Cubs Insider

Cubs Insider

When Ian Happ singled home the winning run for the Cubs in the 11th inning Tuesday night in Pittsburgh, pitcher Tyson Miller almost immediately tweeted from the Cubs’ alternate site in South Bend:

“Happ’s gotta be a contender for NL MVP right?”

Fernando Tatis Jr. and Mookie Betts might have something to say about that.

But for anyone who didn’t already notice Happ was putting together a pandemic-shortened season to rival the MVP-level production of teammates Kris Bryant in 2016 and Javy Báez in 2018, take another look at the first game of Saturday’s doubleheader against the Cardinals.

Two days after his MVP run flashed before his right eye — when a foul ball bounced off the plate and back up into the eye — Happ returned to the top spot in the Cubs lineup and homered on the second pitch he saw through the scratched cornea.

Four innings later, he homered again — at which point he briefly took over the top spot in the National League in OPS.

This is the kind of season it has been for Happ, by far the Cubs’ most productive hitter in a lineup full of former All-Stars that include 2016 MVP Bryant and 2018 runner-up Báez.

It’s hard to imagine where the first-place Cubs might be two-thirds of the way through a 60-game season without Happ or the surging Jason Heyward, who’s also putting together career-high rates of production (.967 OPS).

Neither could help the Cubs avoid a doubleheader sweep by the Cardinals at Wrigley Field on Saturday.


But Happ, in particular, has been an elite offensive performer from the start of the season, picking up where his strong finish to 2019 left off following a humbling and lengthy demotion to Triple-A out of spring training.

And all of a sudden, with three weeks to play, the hitter that manager David Ross considered his “X factor” before the season started can put himself into serious MVP consideration if he continues to perform well enough to lead the Cubs to a division-winning finish.

That much was apparent in some of the reaction to Happ leaving Thursday’s game in Pittsburgh — when more Cubs than just Happ saw the season flash before their eyes.

“It’s scary, especially with Happer and how he’s carried us this year,” teammate Anthony Rizzo said after that game.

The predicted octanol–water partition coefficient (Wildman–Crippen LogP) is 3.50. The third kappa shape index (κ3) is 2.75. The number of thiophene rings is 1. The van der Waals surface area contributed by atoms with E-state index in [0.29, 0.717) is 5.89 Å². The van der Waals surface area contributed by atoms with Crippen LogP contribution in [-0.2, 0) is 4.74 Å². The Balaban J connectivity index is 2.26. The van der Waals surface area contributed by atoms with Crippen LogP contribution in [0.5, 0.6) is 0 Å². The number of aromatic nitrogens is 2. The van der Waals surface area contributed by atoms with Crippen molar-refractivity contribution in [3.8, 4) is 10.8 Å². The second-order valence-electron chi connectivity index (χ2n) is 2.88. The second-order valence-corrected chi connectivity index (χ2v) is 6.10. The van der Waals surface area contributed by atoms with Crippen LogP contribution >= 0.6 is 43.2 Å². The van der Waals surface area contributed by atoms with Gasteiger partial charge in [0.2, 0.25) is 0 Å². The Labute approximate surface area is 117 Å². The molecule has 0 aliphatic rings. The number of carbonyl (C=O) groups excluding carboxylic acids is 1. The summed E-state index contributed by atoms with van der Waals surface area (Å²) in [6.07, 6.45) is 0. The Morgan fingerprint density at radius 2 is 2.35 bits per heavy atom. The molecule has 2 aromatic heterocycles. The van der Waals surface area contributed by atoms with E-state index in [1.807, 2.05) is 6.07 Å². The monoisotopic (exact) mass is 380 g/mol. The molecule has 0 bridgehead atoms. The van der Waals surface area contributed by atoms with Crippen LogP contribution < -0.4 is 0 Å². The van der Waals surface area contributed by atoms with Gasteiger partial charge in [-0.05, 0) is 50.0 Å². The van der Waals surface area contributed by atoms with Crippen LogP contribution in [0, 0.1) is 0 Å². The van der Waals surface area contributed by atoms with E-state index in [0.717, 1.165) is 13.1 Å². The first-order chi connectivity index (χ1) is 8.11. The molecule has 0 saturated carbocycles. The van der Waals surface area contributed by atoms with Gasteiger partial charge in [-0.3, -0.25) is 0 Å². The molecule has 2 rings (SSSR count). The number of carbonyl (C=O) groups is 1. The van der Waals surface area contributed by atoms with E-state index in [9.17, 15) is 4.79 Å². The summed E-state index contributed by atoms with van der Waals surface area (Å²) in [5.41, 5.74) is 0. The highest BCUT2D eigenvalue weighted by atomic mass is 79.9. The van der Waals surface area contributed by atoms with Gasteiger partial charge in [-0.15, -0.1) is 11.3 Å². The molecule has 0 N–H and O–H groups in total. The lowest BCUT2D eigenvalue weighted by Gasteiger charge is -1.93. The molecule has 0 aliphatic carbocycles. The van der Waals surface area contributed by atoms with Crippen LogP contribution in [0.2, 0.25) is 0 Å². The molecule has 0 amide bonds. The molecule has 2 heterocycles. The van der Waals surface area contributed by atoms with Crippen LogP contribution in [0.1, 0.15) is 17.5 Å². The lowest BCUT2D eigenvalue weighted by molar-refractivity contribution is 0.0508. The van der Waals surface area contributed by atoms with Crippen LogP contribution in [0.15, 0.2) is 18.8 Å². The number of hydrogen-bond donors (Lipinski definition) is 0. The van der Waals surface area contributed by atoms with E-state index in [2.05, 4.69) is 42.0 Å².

And if his team-leading production for one of the best teams in the league all season didn’t put him in the midseason conversation for postseason honors, consider that 4-2 loss to the Cards in the first game of Saturday’s doubleheader.

He not only provided both runs for the Cubs on a day he peered through a puffy right eye socket, but the rest of the team combined to go 4-for-24 against Adam Wainwright and Giovanny Gallegos with four singles and seven strikeouts.

“It’s pretty evident that he can see,” Ross deadpanned. “So that’s nice.”

Happ, who rescued the Cubs’ leadoff spot after Bryant’s early struggles and injuries, is hitting .310 with 12 homers and a 1.093 OPS after Saturday's games.

“I told the coaches in the offseason that for me this guy is going to make a big difference,” Ross said of watching the way Happ finished 2019 and talking to him over the winter, “that if he has a good year we’re going to really roll.”

A lot has to continue to go right for the Cubs and Happ for the “X factor” to pay off with postseason accolades of any kind, team or individual — not the least of which includes beating the Cardinals with somebody besides Yu Darvish pitching.

Not that Happ wants to talk about the MVP any more than Darvish (“I don’t care about that”) wants to talk about the Cy Young.

“I’m just part of the machine here,” Happ said. “I just want to do my job here. I’m happy to be on a first-place team that’s playing good baseball.”

So hold that thought for now.

And keep a close eye — scratched, puffy or otherwise — on the final 20 games.

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